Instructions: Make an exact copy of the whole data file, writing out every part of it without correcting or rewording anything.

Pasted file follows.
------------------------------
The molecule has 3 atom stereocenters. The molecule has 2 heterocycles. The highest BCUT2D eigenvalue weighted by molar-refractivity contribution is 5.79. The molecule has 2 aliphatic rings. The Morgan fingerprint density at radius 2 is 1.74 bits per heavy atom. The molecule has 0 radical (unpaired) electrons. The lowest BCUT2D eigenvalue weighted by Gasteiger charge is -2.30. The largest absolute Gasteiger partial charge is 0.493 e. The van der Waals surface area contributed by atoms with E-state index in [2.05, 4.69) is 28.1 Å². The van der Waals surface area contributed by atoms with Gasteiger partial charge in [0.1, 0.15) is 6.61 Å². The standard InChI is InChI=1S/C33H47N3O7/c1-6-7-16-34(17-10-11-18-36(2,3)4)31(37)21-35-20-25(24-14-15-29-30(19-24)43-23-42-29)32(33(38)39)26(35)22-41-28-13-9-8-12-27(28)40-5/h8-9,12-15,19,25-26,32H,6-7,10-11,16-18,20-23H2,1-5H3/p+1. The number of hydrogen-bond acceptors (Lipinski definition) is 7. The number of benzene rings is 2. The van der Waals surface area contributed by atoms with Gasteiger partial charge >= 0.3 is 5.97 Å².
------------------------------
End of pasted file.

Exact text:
The molecule has 3 atom stereocenters. The molecule has 2 heterocycles. The highest BCUT2D eigenvalue weighted by molar-refractivity contribution is 5.79. The molecule has 2 aliphatic rings. The Morgan fingerprint density at radius 2 is 1.74 bits per heavy atom. The molecule has 0 radical (unpaired) electrons. The lowest BCUT2D eigenvalue weighted by Gasteiger charge is -2.30. The largest absolute Gasteiger partial charge is 0.493 e. The van der Waals surface area contributed by atoms with E-state index in [2.05, 4.69) is 28.1 Å². The van der Waals surface area contributed by atoms with Gasteiger partial charge in [0.1, 0.15) is 6.61 Å². The standard InChI is InChI=1S/C33H47N3O7/c1-6-7-16-34(17-10-11-18-36(2,3)4)31(37)21-35-20-25(24-14-15-29-30(19-24)43-23-42-29)32(33(38)39)26(35)22-41-28-13-9-8-12-27(28)40-5/h8-9,12-15,19,25-26,32H,6-7,10-11,16-18,20-23H2,1-5H3/p+1. The number of hydrogen-bond acceptors (Lipinski definition) is 7. The number of benzene rings is 2. The van der Waals surface area contributed by atoms with Gasteiger partial charge >= 0.3 is 5.97 Å².